Environmental Taxes in the United Kingdom and Australia

Only available on StudyMode
  • Download(s) : 98
  • Published : March 6, 2013
Open Document
Text Preview
Environmental Taxes in the United Kingdom and Australia

Written by,
Group No: 1031
Sherman Li (610016052)
Meenu Annadurai (610032500)
Chi Yan Wong (590070663)
Ghinna Maharanny (610042745)

BEA 2002
15 February 2013
Word Count: 1994 words

TABLE OF CONTENTS
Table of contents………………………………………………………………...2 1.0 Introduction ………………………………………………………………… 3 2.0 Landfill Tax …………………………………………………………………4 3.1 United Kingdom……………………………………………………..4 3.2 Australia……………………………………………………………..4 3.0 Aggregates Levy……………………………………………………………..6 4.3 United Kingdom……………………………………………………..6 4.4 Australia……………………………………………………………..7 4.0 Climates Change Levy………………………………………………………8 5.5 United Kingdom……………………………………………………..8 5.6 Australia……………………………………………………………..8 5.0 Conclusion………………………………………………………………….10 6.0 Bibliography………………………………………………………………..11 7.0 Appendices…………………………………………………………………15

1.0 Introduction
Environmental issues have intensified for the past ten years, and countering them has become one of the biggest priorities in each government’s agenda. However, as stated in the PwC report “Appetite for Change”, found that businesses in 15 different countries consider that existing environmental taxes and regulations are ineffective, inconsistent and unclear. Another point identified by the report was that the business community is ready for and supportive for environmental changes, but to really start a revolutionary campaign, the government must embrace the role of leader and propel its schemes. In this report, the three main environmental taxes that will be discussed are landfill tax, aggregates levy and climate change levy. The three UK’s respected taxes will first be examined, and then a comparison is drawn with the Australian taxes to provide a study on the differences and similarities of the two countries’ environmental tax policies.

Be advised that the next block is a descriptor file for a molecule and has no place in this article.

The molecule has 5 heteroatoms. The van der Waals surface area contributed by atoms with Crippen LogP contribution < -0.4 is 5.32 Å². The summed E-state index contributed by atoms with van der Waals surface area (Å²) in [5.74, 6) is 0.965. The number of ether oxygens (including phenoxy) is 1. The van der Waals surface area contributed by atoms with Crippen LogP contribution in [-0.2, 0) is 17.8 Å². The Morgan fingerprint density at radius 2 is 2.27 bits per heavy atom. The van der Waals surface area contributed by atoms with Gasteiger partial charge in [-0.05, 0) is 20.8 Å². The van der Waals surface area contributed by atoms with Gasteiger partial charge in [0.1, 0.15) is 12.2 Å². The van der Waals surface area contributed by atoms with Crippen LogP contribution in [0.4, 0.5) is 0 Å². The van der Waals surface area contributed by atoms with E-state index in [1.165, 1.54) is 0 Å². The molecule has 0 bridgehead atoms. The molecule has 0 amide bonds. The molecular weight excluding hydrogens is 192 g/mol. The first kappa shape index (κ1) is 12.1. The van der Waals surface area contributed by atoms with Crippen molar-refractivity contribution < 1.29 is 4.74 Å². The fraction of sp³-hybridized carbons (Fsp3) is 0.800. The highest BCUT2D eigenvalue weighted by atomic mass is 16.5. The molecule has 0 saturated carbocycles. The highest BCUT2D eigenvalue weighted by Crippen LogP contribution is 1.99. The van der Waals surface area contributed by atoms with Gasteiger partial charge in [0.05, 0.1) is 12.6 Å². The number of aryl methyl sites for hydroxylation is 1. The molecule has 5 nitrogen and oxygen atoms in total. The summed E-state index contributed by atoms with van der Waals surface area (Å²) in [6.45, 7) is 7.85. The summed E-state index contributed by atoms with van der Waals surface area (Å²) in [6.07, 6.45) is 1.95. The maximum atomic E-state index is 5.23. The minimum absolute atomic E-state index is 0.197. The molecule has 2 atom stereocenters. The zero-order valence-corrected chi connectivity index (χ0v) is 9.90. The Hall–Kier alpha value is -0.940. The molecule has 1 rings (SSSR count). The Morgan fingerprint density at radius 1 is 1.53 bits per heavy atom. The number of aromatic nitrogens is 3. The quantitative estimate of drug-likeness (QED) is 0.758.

2.0 Landfill Tax
2.1 United Kingdom
The purpose of the tax is to encourage citizens to produce less waste, increase recycling or composting and to use more environmentally friendly methods of waste disposal.

Annual Waste Receipt shows, the total waste tonnage in 2011/12 was 43,772 thousand tonnes. When compared to 2010/11, the total waste tonnage decreased by 4.8%. When compared to 2007/08, the total waste tonnage significantly decreased by 32.8%. This can be explained by continual rise of the standard rate where it was £27 per tonne in 07/08, but is £64 per tonne currently, and expected to be £72 per tonne in 2013/14. The data suggests the increase in landfill tax rates has a great impact on reducing landfill waste.

Although the landfill tax seems to affect the amount of landfill wastes, there are some controversies. The Environment Agency UK pointed out that there were 804 illegal waste sites in England and Wales in 2008/09. Another type of waste crime is fly-tipping, which is mixing up industrial waste with domestic waste. The Environment Agency UK states that there were nearly 1.2 million fly-tipping incidents in England and Wales in 2008, however it has reduced by 55% since 2006. Furthermore, the increasing landfill tax may ruin many businesses especially the small and medium waste firms.

To sum up, although the government data shows that there is a decrease in total waste tonnage to landfill sites, the objectives of setting up the tax may not be achieved as some wastes are still sent to illegal landfill sites.

2.2 Australia
Australia does not have a national landfill tax rate because each state has its own rate, but the objective is similar to UK. In some states, like Western Australia, its levy is quite similar to UK where the tax is charged differently for active waste and inert waste. However in other states, like NSW, South Australia and Victoria, the tax is charged differently for metropolitan and rural area, where metropolitan area has higher rates. Australia’s landfill tax levy increases every year, for example...
tracking img